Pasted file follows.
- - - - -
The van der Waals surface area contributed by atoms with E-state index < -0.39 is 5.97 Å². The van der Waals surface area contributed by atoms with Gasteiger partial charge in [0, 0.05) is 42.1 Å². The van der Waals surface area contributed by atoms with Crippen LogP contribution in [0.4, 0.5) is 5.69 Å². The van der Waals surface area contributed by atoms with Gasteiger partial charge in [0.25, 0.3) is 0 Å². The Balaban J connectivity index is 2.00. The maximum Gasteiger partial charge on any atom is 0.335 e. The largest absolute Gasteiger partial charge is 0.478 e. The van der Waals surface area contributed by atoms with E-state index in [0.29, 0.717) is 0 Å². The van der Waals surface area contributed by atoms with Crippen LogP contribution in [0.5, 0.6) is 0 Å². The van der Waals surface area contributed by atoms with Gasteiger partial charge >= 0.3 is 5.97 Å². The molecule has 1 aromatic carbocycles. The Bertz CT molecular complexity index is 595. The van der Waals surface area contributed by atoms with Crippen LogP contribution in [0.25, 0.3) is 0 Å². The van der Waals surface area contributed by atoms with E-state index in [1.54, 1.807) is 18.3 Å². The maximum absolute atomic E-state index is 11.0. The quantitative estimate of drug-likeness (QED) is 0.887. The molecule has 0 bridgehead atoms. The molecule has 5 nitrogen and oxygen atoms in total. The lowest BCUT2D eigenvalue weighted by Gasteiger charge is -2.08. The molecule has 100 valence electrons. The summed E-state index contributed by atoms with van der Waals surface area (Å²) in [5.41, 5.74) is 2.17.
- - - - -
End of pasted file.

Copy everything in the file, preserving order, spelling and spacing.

The van der Waals surface area contributed by atoms with E-state index < -0.39 is 5.97 Å². The van der Waals surface area contributed by atoms with Gasteiger partial charge in [0, 0.05) is 42.1 Å². The van der Waals surface area contributed by atoms with Crippen LogP contribution in [0.4, 0.5) is 5.69 Å². The van der Waals surface area contributed by atoms with Gasteiger partial charge in [0.25, 0.3) is 0 Å². The Balaban J connectivity index is 2.00. The maximum Gasteiger partial charge on any atom is 0.335 e. The largest absolute Gasteiger partial charge is 0.478 e. The van der Waals surface area contributed by atoms with E-state index in [0.29, 0.717) is 0 Å². The van der Waals surface area contributed by atoms with Crippen LogP contribution in [0.5, 0.6) is 0 Å². The van der Waals surface area contributed by atoms with Gasteiger partial charge >= 0.3 is 5.97 Å². The molecule has 1 aromatic carbocycles. The Bertz CT molecular complexity index is 595. The van der Waals surface area contributed by atoms with Crippen LogP contribution in [0.25, 0.3) is 0 Å². The van der Waals surface area contributed by atoms with E-state index in [1.54, 1.807) is 18.3 Å². The maximum absolute atomic E-state index is 11.0. The quantitative estimate of drug-likeness (QED) is 0.887. The molecule has 0 bridgehead atoms. The molecule has 5 nitrogen and oxygen atoms in total. The lowest BCUT2D eigenvalue weighted by Gasteiger charge is -2.08. The molecule has 100 valence electrons. The summed E-state index contributed by atoms with van der Waals surface area (Å²) in [5.41, 5.74) is 2.17.